Monthly Archives: April 2011

Movie Review: Roger & Me

I will admit that when I first started watching “Roger & Me,” I had no intention of writing a review of it. After all, it is a film I’m watching for a class in order to write an essay about it. However, maybe somewhere around the bunny murder scene, I felt there was just no way I couldn’t review it.

“Roger & Me” is the first film Michael Moore ever made. It’s also his most personal, and it might just be his best. It’s before he became extremely fixated at his own image and was focused more on actually trying to commit an act of social justice through film.

“Roger & Me” focuses on Moore’s hometown of Flint, Michigan. The town was once the prosperous center of America’s auto industry until General Motors CEO Roger Smith decided to shut down Flint’s plant and move all of those jobs overseas. The town soon became one of the poorest in America and suffered from problems such as homelessness, eviction, and violent crime. Moore’s main goal was to track Smith town and have him spend a day with Flint’s laid off auto workers. Of course, Smith doesn’t budge, and the film because something much more interesting: a documentary about trying to get an interview, and a look at the dangerous effects of globalization.

Michael Moore is one of the most polarizing filmmakers working today. Many have accused him of twisting reality in order to make his point in “Bowling for Columbine” and “Fahrenheit 9/11.” Some accusations are true, and others are highly politicized. The great thing about “Roger & Me” is that Moore never really takes any overt political standpoint. He is simply telling a human story from the perspective of someone who has actually been effected by the issue at hand. As someone who grew up in Flint, Moore must’ve realized he had an obligation to tell this story and tell it right. He certainly did just that.

The story of “Roger & Me” doesn’t get old thanks to Moore’s entertaining and energetic approach to such depressing subject matter. Moore’s emerging sarcastic voice is present here, as well as his pop culture prowess. Moore is always making connections and finding interesting new ways to make his enemies look ridiculous.

All joking aside, Moore crafts a vision of American poverty that’s something like a modern version of “The Grapes of Wrath.” The images of the now abandoned downtown Flint are a haunting vision of the American Dream gone wrong. Even more disturbing are scenes of a sheriff evicting people from their homes on Christmas and a woman who has to make her living off killing rabbits. Moore has no shame in showing us what she does in graphic detail.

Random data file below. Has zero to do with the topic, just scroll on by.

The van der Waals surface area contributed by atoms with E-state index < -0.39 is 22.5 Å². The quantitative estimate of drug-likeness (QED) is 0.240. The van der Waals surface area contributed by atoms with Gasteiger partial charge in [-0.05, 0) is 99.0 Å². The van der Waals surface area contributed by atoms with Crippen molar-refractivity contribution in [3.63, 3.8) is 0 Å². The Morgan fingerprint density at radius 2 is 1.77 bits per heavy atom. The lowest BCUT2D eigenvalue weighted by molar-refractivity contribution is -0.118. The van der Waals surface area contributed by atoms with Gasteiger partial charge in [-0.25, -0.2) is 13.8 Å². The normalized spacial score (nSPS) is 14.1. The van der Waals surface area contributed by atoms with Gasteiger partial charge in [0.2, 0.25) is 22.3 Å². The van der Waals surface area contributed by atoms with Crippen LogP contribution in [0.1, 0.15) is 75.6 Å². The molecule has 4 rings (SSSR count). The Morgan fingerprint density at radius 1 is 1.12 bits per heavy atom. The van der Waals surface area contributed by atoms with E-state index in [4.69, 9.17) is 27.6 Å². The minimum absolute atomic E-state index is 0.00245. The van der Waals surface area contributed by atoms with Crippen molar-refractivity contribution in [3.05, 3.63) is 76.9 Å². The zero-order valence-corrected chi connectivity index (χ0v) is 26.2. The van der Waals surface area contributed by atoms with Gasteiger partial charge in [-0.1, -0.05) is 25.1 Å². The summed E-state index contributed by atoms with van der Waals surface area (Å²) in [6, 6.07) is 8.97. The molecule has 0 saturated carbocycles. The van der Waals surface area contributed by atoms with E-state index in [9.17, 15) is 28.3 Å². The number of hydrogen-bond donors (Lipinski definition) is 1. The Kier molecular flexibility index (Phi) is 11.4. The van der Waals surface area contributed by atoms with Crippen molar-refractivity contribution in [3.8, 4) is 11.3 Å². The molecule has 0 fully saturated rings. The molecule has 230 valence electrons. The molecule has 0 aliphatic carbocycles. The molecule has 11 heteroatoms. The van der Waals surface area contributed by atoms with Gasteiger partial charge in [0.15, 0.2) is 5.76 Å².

“Roger & Me” remains startlingly relevant to this day. Two decades later, the film’s message on how globalization endangers American jobs still sticks. With Detroit’s continued problems due to the decline of car manufacturing in the city, it makes you wonder why people didn’t actually pay attention to the fall of Flint.

Had Moore gotten his interview with Roger Smith, the film would’ve been powerful, yet not as strong. It’s funny how Moore was able to get more accomplished by not completing his goal. But seriously, what could Smith had said that would’ve made GM look any better or worse? By not getting this interview, Moore made the entire company look both heartless and out of touch. With “Roger & Me,” Moore shows that the most powerful documentaries are the ones that let the subjects embarrass themselves.

Movie Review: Your Highness

Wait just a minute. Am I watching the latest comedy by David Gordon Green, or a new installment of “Lord of the Rings”? No, this is just “Your Highness,” the latest film from the budding comedic mind of David Gordon Green and his usual comedic team. Seeing as this is his latest stoner comedy, and he is also the director of “Pineapple Express,” I have just one question: where is the weed? More on that in a bit.

I could explain the whole story of “Your Highness,” but you’ll enjoy it better if you just think about the concept, and not every little plot detail. “Your Highness” takes place in some medieval kingdom where everyone’s accents are a little bit British, and a little bit Elvish. The king has two sons: the strong, noble Fabious (James Franco), and the constantly lazy, always stoned Thadeous (Danny McBride), who has yet to enter into the real world. Then one day, Thadeous is called on a mission to save his brother’s bride (Zooey Deschanel), and on their mission, they also meet Natalie Portman.
Maybe this sounds weird for a film that has a joke about a minotaur erection, but “Your Highness” could have had Shakespearian potential to it. Now, I am not saying it could have been as intelligent or witty as anything Shakespeare ever wrote, but I just believe the people behind it could have made a satire that is a little more, well, sophisticated. Seriously, after a while, a certain amount of gay jokes can become tiresome.